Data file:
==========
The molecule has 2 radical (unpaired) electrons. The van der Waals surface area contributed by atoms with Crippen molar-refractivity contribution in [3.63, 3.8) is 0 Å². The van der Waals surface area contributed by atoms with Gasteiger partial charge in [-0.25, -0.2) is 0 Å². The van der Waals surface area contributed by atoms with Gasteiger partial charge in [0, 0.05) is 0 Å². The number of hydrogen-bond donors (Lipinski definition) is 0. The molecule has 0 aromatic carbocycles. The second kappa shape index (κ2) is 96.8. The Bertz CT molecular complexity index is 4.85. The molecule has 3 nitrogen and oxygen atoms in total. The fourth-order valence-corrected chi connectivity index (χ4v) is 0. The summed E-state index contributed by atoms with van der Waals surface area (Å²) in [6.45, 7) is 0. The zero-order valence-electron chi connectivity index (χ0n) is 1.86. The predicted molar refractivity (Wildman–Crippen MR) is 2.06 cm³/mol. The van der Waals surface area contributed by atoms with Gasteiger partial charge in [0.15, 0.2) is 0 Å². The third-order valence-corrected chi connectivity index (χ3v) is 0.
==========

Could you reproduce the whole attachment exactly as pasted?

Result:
The molecule has 2 radical (unpaired) electrons. The van der Waals surface area contributed by atoms with Crippen molar-refractivity contribution in [3.63, 3.8) is 0 Å². The van der Waals surface area contributed by atoms with Gasteiger partial charge in [-0.25, -0.2) is 0 Å². The van der Waals surface area contributed by atoms with Gasteiger partial charge in [0, 0.05) is 0 Å². The number of hydrogen-bond donors (Lipinski definition) is 0. The molecule has 0 aromatic carbocycles. The second kappa shape index (κ2) is 96.8. The Bertz CT molecular complexity index is 4.85. The molecule has 3 nitrogen and oxygen atoms in total. The fourth-order valence-corrected chi connectivity index (χ4v) is 0. The summed E-state index contributed by atoms with van der Waals surface area (Å²) in [6.45, 7) is 0. The zero-order valence-electron chi connectivity index (χ0n) is 1.86. The predicted molar refractivity (Wildman–Crippen MR) is 2.06 cm³/mol. The van der Waals surface area contributed by atoms with Gasteiger partial charge in [0.15, 0.2) is 0 Å². The third-order valence-corrected chi connectivity index (χ3v) is 0.